NASA Kepler space telescope hit by cosmic ray event while observing TRAPPIST-1

NASA says during Campaign 12, a cosmic ray event reset the spacecraft's onboard software causing a five-day break in science data collection.

Published: 09th March 2017 12:14 PM  |   Last Updated: 09th March 2017 12:14 PM   |  A+A-

NASA's Kepler spacecraft (Photo | Facebook)

NASA's Kepler spacecraft (Photo | Facebook)

By IANS

WASHINGTON: NASA's planet-hunting Kepler space telescope was hit by a cosmic ray event during a recent campaign to observe TRAPPIST-1, a star system that hosts at least seven Earth-sized planets only 40 light-years away.

"During Campaign 12, a cosmic ray event reset the spacecraft's onboard software causing a five-day break in science data collection," NASA said in a statement on Wednesday.

"The benign event is the fourth occurrence of cosmic ray susceptibility since launch in March 2009. The spacecraft remains healthy and is operating nominally," the US space agency added while announcing the release of the data Kepler gathered about TRAPPIST-1.

On February 22, astronomers announced that the ultra-cool dwarf star, TRAPPIST-1, hosts a total of seven Earth-size planets that are likely rocky, a discovery made by NASA's Spitzer Space Telescope in combination with ground-based telescopes.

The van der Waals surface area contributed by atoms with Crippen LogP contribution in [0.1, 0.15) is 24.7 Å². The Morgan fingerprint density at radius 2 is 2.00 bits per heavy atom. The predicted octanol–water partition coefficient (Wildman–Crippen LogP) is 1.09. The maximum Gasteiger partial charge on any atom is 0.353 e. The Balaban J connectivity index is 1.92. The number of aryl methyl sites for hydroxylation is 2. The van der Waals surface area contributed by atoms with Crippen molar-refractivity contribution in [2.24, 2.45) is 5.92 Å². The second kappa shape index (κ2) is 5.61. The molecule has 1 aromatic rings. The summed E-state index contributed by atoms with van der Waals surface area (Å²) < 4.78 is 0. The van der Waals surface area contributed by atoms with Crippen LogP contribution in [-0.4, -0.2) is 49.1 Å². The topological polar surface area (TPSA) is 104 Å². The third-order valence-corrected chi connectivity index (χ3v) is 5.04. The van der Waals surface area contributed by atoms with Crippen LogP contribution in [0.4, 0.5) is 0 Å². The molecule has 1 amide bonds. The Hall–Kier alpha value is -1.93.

Kepler space telescope also has been observing this star since December 2016. 

During the period of December 15, 2016 to March 4, the Kepler spacecraft, operating as the K2 mission, collected data on the star's minuscule changes in brightness due to transiting planets. 

These additional observations are expected to allow astronomers to refine the previous measurements of six planets, pin down the orbital period and mass of the seventh and farthest planet, TRAPPIST-1h, and learn more about the magnetic activity of the host star.

"Scientists and enthusiasts around the world are invested in learning everything they can about these Earth-size worlds," said Geert Barentsen, K2 research scientist at NASA's Ames Research Center at Moffett Field, California. 

"Providing the K2 raw data as quickly as possible was a priority to give investigators an early look so they could best define their follow-up research plans. We're thrilled that this will also allow the public to witness the process of discovery," Barentsen said.

The release of the raw, uncalibrated data collected will aid astronomers in preparing proposals due this month to use telescopes on Earth next winter to further investigate TRAPPIST-1, NASA said.

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